Life and death, time, water and spirituality
Viola’s work is characterised by its symbolism and references which are continuously repeated to express universal concepts such as life and death, spirituality, the passing of time, space and loneliness, with the artist evolving alongside them..
In his early work, Viola showed his interest in the idea of time, as we can see in ‘The Reflecting Pool’ (1977-79), in which he experimented with the disintegration of a figure diving into a pool in a forest where “time stands still, suspended by a series of actions which can only be seen reflected in the water” or ‘Incrementation’ (1996), a self-portrait in which all of Viola’s breaths are counted as he comes face to face with his own mortality. This fascination for time is also apparent in the sculpture ‘Heaven and Earth’ (1992), which juxtaposes life and death in the faces of an old lady and a newborn child.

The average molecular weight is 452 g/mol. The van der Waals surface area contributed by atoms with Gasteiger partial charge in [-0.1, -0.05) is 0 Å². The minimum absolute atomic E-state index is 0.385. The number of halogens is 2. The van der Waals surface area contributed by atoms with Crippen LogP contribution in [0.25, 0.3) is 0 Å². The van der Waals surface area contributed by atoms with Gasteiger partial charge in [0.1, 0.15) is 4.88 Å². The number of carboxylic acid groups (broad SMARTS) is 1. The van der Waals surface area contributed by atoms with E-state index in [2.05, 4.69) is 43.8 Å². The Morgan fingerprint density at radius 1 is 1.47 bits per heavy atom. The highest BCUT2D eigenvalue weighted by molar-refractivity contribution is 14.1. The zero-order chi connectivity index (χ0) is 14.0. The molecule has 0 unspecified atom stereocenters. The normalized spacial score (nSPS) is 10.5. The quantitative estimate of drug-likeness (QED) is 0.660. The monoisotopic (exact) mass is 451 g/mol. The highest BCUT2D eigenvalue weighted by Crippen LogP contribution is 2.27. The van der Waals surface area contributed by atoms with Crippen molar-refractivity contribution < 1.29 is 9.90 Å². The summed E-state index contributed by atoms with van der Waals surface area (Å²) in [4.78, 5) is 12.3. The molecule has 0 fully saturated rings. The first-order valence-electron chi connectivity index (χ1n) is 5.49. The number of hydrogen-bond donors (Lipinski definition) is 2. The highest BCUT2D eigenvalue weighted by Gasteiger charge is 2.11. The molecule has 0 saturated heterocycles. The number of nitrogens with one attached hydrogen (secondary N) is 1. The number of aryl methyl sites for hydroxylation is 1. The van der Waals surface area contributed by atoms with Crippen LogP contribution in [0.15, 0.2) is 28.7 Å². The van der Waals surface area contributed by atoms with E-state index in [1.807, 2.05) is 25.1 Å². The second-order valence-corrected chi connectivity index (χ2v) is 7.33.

Water is another element to which Viola repeatedly returns to symbolise purity, serenity, calm, redemption and peace. ‘Ablutions’ (2015) shows a slow-motion close-up of a man and a woman washing their hands in a purifying act, while ‘Self Portrait, Submerged’ (2013) depicts the artist lying in a stream with his eyes closed, in which water represents an essential element of life, change and the passing of time in its continuous ebb and flow, expressing the future, birth and reflection.
Inspiration from the art of the past, especially the Renaissance and the late Middle Ages, as well as the influence of spiritual traditions such as Zen Buddhism, Islamic Sufism and Christian mysticism call all be seen in Viola’s video installations. From the allusion to ecclesiastical altarpieces in ‘Catherine’s Room’, which represents five intimate moments in the day of a woman performing domestic activities to the four pieces that make up the series ‘Martyrs’ which come from a 2014 commission for Saint Paul’s Cathedral in London, in which four screens show the struggle against the elements – earth, air, fire and water – in the face of the final acceptance of death. The four martyrs symbolise concepts such as action, strength, perseverance, resistance and sacrifice.